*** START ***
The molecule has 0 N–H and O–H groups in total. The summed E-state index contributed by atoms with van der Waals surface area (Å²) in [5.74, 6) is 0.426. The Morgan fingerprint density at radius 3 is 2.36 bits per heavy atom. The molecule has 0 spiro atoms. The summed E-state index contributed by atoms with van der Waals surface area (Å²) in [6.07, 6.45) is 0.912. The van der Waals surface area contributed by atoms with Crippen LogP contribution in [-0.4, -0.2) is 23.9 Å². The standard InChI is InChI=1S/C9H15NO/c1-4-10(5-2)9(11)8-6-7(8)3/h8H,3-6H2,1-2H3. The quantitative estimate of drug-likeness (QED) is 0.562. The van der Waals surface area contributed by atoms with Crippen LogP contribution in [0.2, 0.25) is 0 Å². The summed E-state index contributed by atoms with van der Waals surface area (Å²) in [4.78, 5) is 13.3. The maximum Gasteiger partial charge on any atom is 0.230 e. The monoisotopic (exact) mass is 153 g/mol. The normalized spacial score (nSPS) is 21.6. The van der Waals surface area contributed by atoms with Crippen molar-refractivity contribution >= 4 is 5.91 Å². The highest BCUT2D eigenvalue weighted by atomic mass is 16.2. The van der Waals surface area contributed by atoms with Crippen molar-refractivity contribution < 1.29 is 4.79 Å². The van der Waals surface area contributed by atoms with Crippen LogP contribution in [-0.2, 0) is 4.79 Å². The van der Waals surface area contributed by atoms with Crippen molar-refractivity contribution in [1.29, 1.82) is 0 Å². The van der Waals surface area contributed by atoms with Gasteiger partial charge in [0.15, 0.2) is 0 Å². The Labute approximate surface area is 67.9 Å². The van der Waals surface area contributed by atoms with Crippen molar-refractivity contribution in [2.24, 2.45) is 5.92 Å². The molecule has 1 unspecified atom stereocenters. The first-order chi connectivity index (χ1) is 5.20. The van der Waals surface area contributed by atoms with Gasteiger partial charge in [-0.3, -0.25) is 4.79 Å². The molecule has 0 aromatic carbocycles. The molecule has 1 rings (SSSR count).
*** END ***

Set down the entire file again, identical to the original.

The molecule has 0 N–H and O–H groups in total. The summed E-state index contributed by atoms with van der Waals surface area (Å²) in [5.74, 6) is 0.426. The Morgan fingerprint density at radius 3 is 2.36 bits per heavy atom. The molecule has 0 spiro atoms. The summed E-state index contributed by atoms with van der Waals surface area (Å²) in [6.07, 6.45) is 0.912. The van der Waals surface area contributed by atoms with Crippen LogP contribution in [-0.4, -0.2) is 23.9 Å². The standard InChI is InChI=1S/C9H15NO/c1-4-10(5-2)9(11)8-6-7(8)3/h8H,3-6H2,1-2H3. The quantitative estimate of drug-likeness (QED) is 0.562. The van der Waals surface area contributed by atoms with Crippen LogP contribution in [0.2, 0.25) is 0 Å². The summed E-state index contributed by atoms with van der Waals surface area (Å²) in [4.78, 5) is 13.3. The maximum Gasteiger partial charge on any atom is 0.230 e. The monoisotopic (exact) mass is 153 g/mol. The normalized spacial score (nSPS) is 21.6. The van der Waals surface area contributed by atoms with Crippen molar-refractivity contribution >= 4 is 5.91 Å². The highest BCUT2D eigenvalue weighted by atomic mass is 16.2. The van der Waals surface area contributed by atoms with Crippen molar-refractivity contribution < 1.29 is 4.79 Å². The van der Waals surface area contributed by atoms with Crippen LogP contribution in [-0.2, 0) is 4.79 Å². The van der Waals surface area contributed by atoms with Crippen molar-refractivity contribution in [1.29, 1.82) is 0 Å². The van der Waals surface area contributed by atoms with Gasteiger partial charge in [0.15, 0.2) is 0 Å². The Labute approximate surface area is 67.9 Å². The van der Waals surface area contributed by atoms with Crippen molar-refractivity contribution in [2.24, 2.45) is 5.92 Å². The molecule has 1 unspecified atom stereocenters. The first-order chi connectivity index (χ1) is 5.20. The van der Waals surface area contributed by atoms with Gasteiger partial charge in [-0.3, -0.25) is 4.79 Å². The molecule has 0 aromatic carbocycles. The molecule has 1 rings (SSSR count).